Assuming the vaccine rollout is successful (and the vaccine has the desired effect) then next year should see Summerset continue on its path of profit growth and dividend growth. The fear of house price depreciation has not yet been justified, and the twenty-three sites currently in the development pipeline promise significant growth for shareholders. Two of these sites are in Victoria, Australia, as Summerset joins Ryman in seeking to expand its model outside these shores.
Summerset’s share price rose after the announcement, approaching fresh highs.
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A2 Milk’s dream run on our exchange took a stumble following the release of its half year update, with the impact of COVID continuing to hurt sales from within China. The share price slumped after the announcement.
A2 Milk relies heavily on Daigou exporting – or the purchase of goods abroad by Chinese nationals who return with the goods for sale within China – to drive sales, particularly from Australia. COVID continues to impact this distribution channel.
The company forecasted this result in December last year, but the short-term outlook provided this morning, for the full year result due in August this year, was towards the bottom end of the range previously given. It also, perhaps optimistically, assumes that the Daigou channel will see ‘’significant improvement’’ over the final quarter.
For longer term investors, the strategic update is worth reading. The company sees potential for growth in the ‘’offline retail channels’’ in China, in-roads are being made within the US, an agreement is in place for distribution within Canada, and the company maintains a large cash pile on hand for investment.
The pandemic continues to cause havoc for businesses around the world, but for A2 Milk, it has highlighted a significant vulnerability on a particular part of its distribution network. The company will be hoping for continued success from the vaccine rollout, while working to improve resiliency to future disruptions.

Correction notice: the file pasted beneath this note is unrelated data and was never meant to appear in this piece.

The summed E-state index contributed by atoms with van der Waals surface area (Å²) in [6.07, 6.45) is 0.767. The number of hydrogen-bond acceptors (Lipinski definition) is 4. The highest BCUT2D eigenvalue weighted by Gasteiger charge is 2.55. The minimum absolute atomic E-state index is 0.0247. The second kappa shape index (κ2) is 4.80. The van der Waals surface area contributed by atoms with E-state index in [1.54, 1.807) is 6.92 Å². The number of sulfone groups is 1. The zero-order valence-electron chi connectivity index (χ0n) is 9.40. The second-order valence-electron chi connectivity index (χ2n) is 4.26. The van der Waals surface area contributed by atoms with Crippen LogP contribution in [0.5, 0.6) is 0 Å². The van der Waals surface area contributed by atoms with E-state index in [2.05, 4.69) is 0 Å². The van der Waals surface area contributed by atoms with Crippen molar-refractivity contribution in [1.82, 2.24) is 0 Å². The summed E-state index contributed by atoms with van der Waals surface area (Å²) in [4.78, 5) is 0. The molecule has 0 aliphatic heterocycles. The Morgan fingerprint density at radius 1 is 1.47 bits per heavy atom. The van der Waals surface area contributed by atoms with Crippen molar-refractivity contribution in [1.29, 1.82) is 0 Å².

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Chris Lee writes:
Intuitively, most of us recognize that democracy is a poor system by which to choose our governors. Moving to a better system is a problem.
No one has found a consistently better system, though Singapore might argue that benevolent dictatorships, such as it had when under Lee Kwan Yew in earlier decades, produce much more strategic leadership and greatly improved living standards.
Here, whether it is choosing Governments, councils or business governors, by accepting democracy we have had to accept bleak mediocrity and avert our eyes from levels of corruption or interference, from those who fund the campaigns to win office.
As an obvious example, we could look at how the National Party, under its president Peter Goodfellow and its telegenic leader John Key, have embraced Chinese funders and, in some cases, other self-focused funders. Naturally, anyone offering money wants, at the very least, the right to propose changes.
Anyone reading the book written by a New Zealand journalist “In the Jaws of the Dragon” would have been mortified by the accusations made, and by the evidence of political cooperation with stronger- foreign powers.